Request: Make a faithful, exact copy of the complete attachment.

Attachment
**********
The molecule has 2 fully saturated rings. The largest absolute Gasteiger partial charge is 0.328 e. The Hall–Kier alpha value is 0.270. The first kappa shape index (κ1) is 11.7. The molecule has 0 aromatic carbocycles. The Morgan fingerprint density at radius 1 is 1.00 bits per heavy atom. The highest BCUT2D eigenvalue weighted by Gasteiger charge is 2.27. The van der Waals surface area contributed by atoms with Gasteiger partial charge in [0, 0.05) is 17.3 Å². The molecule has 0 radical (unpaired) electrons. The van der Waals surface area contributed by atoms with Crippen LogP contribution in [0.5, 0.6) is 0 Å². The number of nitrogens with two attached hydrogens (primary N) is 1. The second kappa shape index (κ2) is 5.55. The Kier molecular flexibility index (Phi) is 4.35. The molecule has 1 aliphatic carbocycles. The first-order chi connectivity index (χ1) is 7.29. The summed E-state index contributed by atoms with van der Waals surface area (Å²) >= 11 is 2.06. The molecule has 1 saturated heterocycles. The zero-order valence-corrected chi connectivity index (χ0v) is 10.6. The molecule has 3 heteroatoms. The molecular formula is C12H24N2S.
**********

The molecule has 2 fully saturated rings. The largest absolute Gasteiger partial charge is 0.328 e. The Hall–Kier alpha value is 0.270. The first kappa shape index (κ1) is 11.7. The molecule has 0 aromatic carbocycles. The Morgan fingerprint density at radius 1 is 1.00 bits per heavy atom. The highest BCUT2D eigenvalue weighted by Gasteiger charge is 2.27. The van der Waals surface area contributed by atoms with Gasteiger partial charge in [0, 0.05) is 17.3 Å². The molecule has 0 radical (unpaired) electrons. The van der Waals surface area contributed by atoms with Crippen LogP contribution in [0.5, 0.6) is 0 Å². The number of nitrogens with two attached hydrogens (primary N) is 1. The second kappa shape index (κ2) is 5.55. The Kier molecular flexibility index (Phi) is 4.35. The molecule has 1 aliphatic carbocycles. The first-order chi connectivity index (χ1) is 7.29. The summed E-state index contributed by atoms with van der Waals surface area (Å²) >= 11 is 2.06. The molecule has 1 saturated heterocycles. The zero-order valence-corrected chi connectivity index (χ0v) is 10.6. The molecule has 3 heteroatoms. The molecular formula is C12H24N2S.